G. Debord. 1969. The Society of the Spectacle. Zone Books.

R. Descartes, 1641. Meditations on First Philosophy.

H. Foster. 1996. The Return of the Real. MIT Press.

K. Goldberg. 1998. "Virtual Reality in the Age of Telepresence." Convergence. Forthcoming

V. Goldberg, "Review of Jeff Wall Photography," New York Times, March 16, 1997.

I. Hacking. 1983. Representing and Intervening. Cambridge Press.

D. Haraway. 1985. "A Manifesto for Cyborgs," Socialist Review 80.

M. Heidegger. 1992. "The Question Concerning Technology," in Basic Writings. Ed. D. F. Krell. New York, HarperCollins.

J. Herbert. 1997. "The Robotic Billfold: Counterfeits and Telepistemology." Mondo 2000. 16, pp 126-128.

M. Jay. 1993. Downcast Eyes: the Denigration of Vision in 20th Century French Thought. University of California Press.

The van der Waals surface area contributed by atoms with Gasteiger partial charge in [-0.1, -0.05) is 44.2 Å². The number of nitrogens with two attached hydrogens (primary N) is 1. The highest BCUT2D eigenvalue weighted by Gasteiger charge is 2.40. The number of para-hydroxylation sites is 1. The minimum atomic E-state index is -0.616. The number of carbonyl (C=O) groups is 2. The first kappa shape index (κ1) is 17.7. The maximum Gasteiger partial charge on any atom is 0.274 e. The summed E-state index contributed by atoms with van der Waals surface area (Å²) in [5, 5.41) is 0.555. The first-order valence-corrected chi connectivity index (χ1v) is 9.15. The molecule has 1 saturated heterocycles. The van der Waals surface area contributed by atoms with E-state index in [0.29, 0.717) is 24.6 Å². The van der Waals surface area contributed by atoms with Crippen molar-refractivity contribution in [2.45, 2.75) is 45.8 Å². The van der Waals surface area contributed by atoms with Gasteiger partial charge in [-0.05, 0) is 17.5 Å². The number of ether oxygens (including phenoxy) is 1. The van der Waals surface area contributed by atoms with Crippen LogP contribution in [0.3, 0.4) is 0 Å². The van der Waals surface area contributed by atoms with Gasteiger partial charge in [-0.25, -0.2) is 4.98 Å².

E. Kac. 1997. "Aspects of the Aesthetics of Telecommunications." SIGGRAPH Visual Proceedings, John Grimes and Gray Lorig, eds. (New York: ACM, 1992) pp. 47-57.

E. Kac, "Ornitorrinco and Rara Avis: Networked Telepresence Art" (with a technical Appendix by Ed Bennett), in the Fourth Annual New York Digital Salon special issue of Leonardo Vol. 29, No. 5, pp. 389-400.

P. Lunenfeld. 1997 "In Search of the Telephone Opera." Afterimage.

M. McLuhan. 1964 (rep. 1994) Understanding Media. MIT Press.

L. Manovich. 1996. "The Labor of Perception." In: L. Hershman ed. Clicking In. Bay Press. 183-193.